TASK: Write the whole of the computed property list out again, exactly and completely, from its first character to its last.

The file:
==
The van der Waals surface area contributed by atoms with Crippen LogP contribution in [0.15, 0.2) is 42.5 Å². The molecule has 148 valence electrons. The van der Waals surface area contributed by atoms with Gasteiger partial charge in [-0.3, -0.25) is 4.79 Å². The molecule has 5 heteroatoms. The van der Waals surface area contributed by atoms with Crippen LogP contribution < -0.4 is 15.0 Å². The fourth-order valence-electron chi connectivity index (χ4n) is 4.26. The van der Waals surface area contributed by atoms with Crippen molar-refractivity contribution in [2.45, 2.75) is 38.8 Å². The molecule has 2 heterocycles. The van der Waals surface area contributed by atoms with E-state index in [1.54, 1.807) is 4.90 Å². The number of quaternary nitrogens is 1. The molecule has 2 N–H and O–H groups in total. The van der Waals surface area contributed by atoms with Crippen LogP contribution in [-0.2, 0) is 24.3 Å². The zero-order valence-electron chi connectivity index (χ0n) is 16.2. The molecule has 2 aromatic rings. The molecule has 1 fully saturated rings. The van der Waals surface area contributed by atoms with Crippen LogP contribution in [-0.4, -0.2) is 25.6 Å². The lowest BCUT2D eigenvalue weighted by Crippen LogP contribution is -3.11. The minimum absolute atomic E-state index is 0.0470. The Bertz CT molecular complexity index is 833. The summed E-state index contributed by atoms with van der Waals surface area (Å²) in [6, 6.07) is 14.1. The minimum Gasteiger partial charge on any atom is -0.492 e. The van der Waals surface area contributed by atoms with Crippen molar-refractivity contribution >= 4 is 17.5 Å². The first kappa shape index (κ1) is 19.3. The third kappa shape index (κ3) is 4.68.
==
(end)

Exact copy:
The van der Waals surface area contributed by atoms with Crippen LogP contribution in [0.15, 0.2) is 42.5 Å². The molecule has 148 valence electrons. The van der Waals surface area contributed by atoms with Gasteiger partial charge in [-0.3, -0.25) is 4.79 Å². The molecule has 5 heteroatoms. The van der Waals surface area contributed by atoms with Crippen LogP contribution < -0.4 is 15.0 Å². The fourth-order valence-electron chi connectivity index (χ4n) is 4.26. The van der Waals surface area contributed by atoms with Crippen molar-refractivity contribution in [2.45, 2.75) is 38.8 Å². The molecule has 2 heterocycles. The van der Waals surface area contributed by atoms with E-state index in [1.54, 1.807) is 4.90 Å². The number of quaternary nitrogens is 1. The molecule has 2 N–H and O–H groups in total. The van der Waals surface area contributed by atoms with Crippen LogP contribution in [-0.2, 0) is 24.3 Å². The zero-order valence-electron chi connectivity index (χ0n) is 16.2. The molecule has 2 aromatic rings. The molecule has 1 fully saturated rings. The van der Waals surface area contributed by atoms with Crippen LogP contribution in [-0.4, -0.2) is 25.6 Å². The lowest BCUT2D eigenvalue weighted by Crippen LogP contribution is -3.11. The minimum absolute atomic E-state index is 0.0470. The Bertz CT molecular complexity index is 833. The summed E-state index contributed by atoms with van der Waals surface area (Å²) in [6, 6.07) is 14.1. The minimum Gasteiger partial charge on any atom is -0.492 e. The van der Waals surface area contributed by atoms with Crippen molar-refractivity contribution >= 4 is 17.5 Å². The first kappa shape index (κ1) is 19.3. The third kappa shape index (κ3) is 4.68.